All you have to do is to draw a ring around the number that describes you best. 24. 6. "usually". 16. 18. 5. 4. 2. 0. 1. 22. "rather often" etc. Do you get stage fright? Do you worry over humiliating experiences? Are you afraid of falling when you are on a high place? Are your feelings easily hurt? Do you keep in the background on social occasions? Are you happy and sad by turns without knowing why? Are you shy? Do you day dream easily? Do you get discouraged easily? Do you say things on the spur of the moment then regret them? Do you like to be alone? Do you cry easily? Does it bother you to have people watch you work even when you do it well? Does criticism hurt you badly? Do you cross the street to avoid meeting someone? At a reception or tea do you avoid meeting the important person present? Do you often feel miserable? Do you hesitate to volunteer in a class discussion or debate? Are you often lonely? Are you self conscious before superiors? Do you lack self confidence? Are you self conscious about your appearance? If you see an accident does something keep you from giving help? Do you feel inferior? Is it hard to make up your mind until the time for action is past? FIG. 10. are no right and wrong answers to any of the questions in this schedule. "Sometimes". 9. 15. 8. 21. 11. 20. "practically always". "about as often as not". O ( 2 3 4 3 4 01 2 O C)2 61 2 3 4 3 4 61 2 3 4 @1 2 3 4 Oq)2 3 4 J 1 2 3 4 1 2 3 4 0 0 2 3 4 2 3 4 61 2 3 4 CJl 2 3 4 )1 2 3 4 O@ 2 3 4 1 2 3 4 1 2 3 4 O 1 1 1 1 1 2 2 2 2 2 O0 2 3 3 3 3 3 4 4 4 4 4 3 4 @)1 2 3 4 1 2 3 4 . "A little" etc. 4. 17. "Somewhat". 25. "Not at all" etc. "Never". 23. "a good deal". Personality Schedule after treatmnent. 7. 2. 14. means means means means means "No". "an average amount" etc. 1. 3. 2. After each question you will find a row of numbers whose meaning is given below. 19. 12. "entirely" etc. 3.Case reports 594 PERSONALITY SCHEDULE INSTRUCTIONS The questions in this schedule are intended to indicate various It is not a test in any sense because there personality traits. 13.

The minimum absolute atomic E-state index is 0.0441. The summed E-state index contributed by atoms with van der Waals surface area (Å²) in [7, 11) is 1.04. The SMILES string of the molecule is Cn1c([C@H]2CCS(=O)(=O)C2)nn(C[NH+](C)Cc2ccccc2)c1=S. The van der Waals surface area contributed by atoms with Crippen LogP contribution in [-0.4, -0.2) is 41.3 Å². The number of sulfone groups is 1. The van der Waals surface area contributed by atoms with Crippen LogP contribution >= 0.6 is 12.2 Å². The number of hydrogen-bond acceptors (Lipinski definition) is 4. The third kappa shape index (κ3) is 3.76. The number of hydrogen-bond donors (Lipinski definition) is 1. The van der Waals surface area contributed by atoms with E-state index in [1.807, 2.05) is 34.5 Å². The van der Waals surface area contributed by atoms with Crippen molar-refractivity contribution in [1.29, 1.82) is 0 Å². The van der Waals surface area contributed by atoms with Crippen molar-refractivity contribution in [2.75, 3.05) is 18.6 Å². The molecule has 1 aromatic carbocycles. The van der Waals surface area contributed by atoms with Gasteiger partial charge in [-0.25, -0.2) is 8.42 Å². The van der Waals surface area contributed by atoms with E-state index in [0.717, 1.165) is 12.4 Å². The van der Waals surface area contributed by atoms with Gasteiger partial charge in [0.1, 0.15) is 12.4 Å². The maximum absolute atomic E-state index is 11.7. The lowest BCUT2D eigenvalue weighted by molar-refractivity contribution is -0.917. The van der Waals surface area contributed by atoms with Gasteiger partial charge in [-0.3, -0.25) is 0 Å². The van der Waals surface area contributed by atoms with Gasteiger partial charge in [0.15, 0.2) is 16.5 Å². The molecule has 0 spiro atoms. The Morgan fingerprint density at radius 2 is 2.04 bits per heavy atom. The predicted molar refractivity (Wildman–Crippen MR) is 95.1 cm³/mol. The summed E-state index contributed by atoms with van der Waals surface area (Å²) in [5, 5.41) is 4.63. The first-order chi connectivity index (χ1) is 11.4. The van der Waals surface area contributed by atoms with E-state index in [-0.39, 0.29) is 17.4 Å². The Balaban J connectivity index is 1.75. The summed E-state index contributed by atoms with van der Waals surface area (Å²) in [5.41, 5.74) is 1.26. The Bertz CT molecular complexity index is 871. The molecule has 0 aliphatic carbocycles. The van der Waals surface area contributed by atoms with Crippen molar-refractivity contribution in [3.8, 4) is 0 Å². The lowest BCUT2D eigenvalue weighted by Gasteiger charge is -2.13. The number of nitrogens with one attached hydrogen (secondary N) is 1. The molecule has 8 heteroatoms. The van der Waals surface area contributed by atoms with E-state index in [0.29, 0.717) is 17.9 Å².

E.P.M. 25. RYAN. British Journal of Psychiatry. 234. (1938) Progressive Relaxation. 219. Lancet.D. H. 1263. (1968) Hypnosis and desensitisation for phobias. by F. L. no more than 5 min of each session will produce maximum relaxation. General Practice. 3. H. Furthermore. Training in self hypnosis served to sever some of the transference that had resulted and to enhance the anxiolytic effect of therapy. A controlled prospective trial. By the technique described. 119. Preliminary investigation in this case had suggested that the skin condition was a somatization reaction resulting from an acutely traumatic situation in an anxious personality.N. M. (1962) Phenotropic drugs in psychosomatic disorders (skin). Thomas. WOLPE. Charles C. Padilla. & LAZARUS. 1962. 4. British Medical Journal. WITTKOWER. Adult and childhood feelings of rejection were discussed and therapeutic suggestions of self-assertion and increased confidence were given. E. 1971) no account is taken of the stress factor in the aetiology and exacerbation of psoriasis. References BAKER. 3. H. (1958) Psychotherapy by Reciprocal Inhibition. 134.G. her social anxieties 595 and her low self-esteem. PADILLA. Grune and Stratton. Pergamon Press. Medicina (Mexico). ii. WOLPE.C. M. (1969). LEVY. Discussion In the recent paper 'Psoriasis-treatment' (Dahl.D. Dr Harvey Baker (1971) states that 'there is little doubt that major emotional stress can sometimes contribute to the exacerbation and chronicity of this disease'. (1966) Medical and Dental Hypnosis and its Clinical Application. Chicago.C. 334. Bettley). 1963. They showed this to be inferior to systematic desensitization with relaxation. 114. GELDER. that is 10 months after cessation of treatment. 9. British Medical Journal. JACOBSON. (1961) Psychophysiological mechanisms in skin diseases. & EDWARDS. OBERMAYER. Levy. Bailli&re. M. (1962) A new psychotherapeutic drug used in dermatology.. J. I. (1955) Psychocutaneous Medicine. (1963) A psychosomatic approach to the management of recalcitrant dermatoses.J. New York.W. Marks. 81. Eyre and Spottiswoode. LESTER. London. GRAYSON. in a leading article of the British Medical Journal of the 12 July 1969.D. 45. but it is usually accepted as a genetically determined abnormality which may be brought to light by a variety of stimuli including. J. A. & AZIMA.R. London. The attempted removal of symptoms without attention to underlying dynamics is a controversial proposal put forward by some behaviour therapists. Systemic corticosteroids and folic acid antagonists in the treatment of generalised pustular psoriasis. DAHL. The overall result of treatment was the resolution of the skin condition with marked improvement in personality as shown on the patient's self-rating psychometric testing schedule. E. using hypnosis for the treatment of phobic anxiety. H. dermatologists and patients alike. Three months after the birth of her child.Case reports situations was also noted. MARKS.. (1971) Psoriasis-clinical features. Evaluation and prognosis based on the study of 104 cases. Jacobson (1938) required from 50 to 200 sessions of assiduous training to produce the relaxation necessary for therapy. & BAKER. 231. 1965). KALZ. for example. and for which reason anxiolytic drugs are often added to recognized treatment routine (Grayson. L. Attention was focused on the patient's feelings of resentment. S. made 'repeated suggestion of improvement' without attention to underlying dynamics.R. University of Chicago Press.B. American Journal of Psychiatry.G. streptococcal sore throats and emotional stress'. (1965) In: Skin Diseases in General Practice (Ed. .M. (1966) Behaviour Therapy Techniques. & KIDD. J. C. Gelder & Edwards (1968). HILL. Stanford University Press. Tindall and Cassell. (1965) Valium in the treatment of neurodermatoses. 136. Psychosomatics. it is stated that 'the aetiology of all forms of psoriasis is still uncertain. British Journal of Dermatology. G. T. Oxford. F. the skin remained clear. although this is well known to general practitioners. 1419. (1971) Psoriasis-treatment. A. BETHUNE..A. (1948) Medical Hypnosis. Springfield. WOLBERG. This established case of psoriasis was traced back under hypnosis to these emotional factors. J. HARTLAND. California.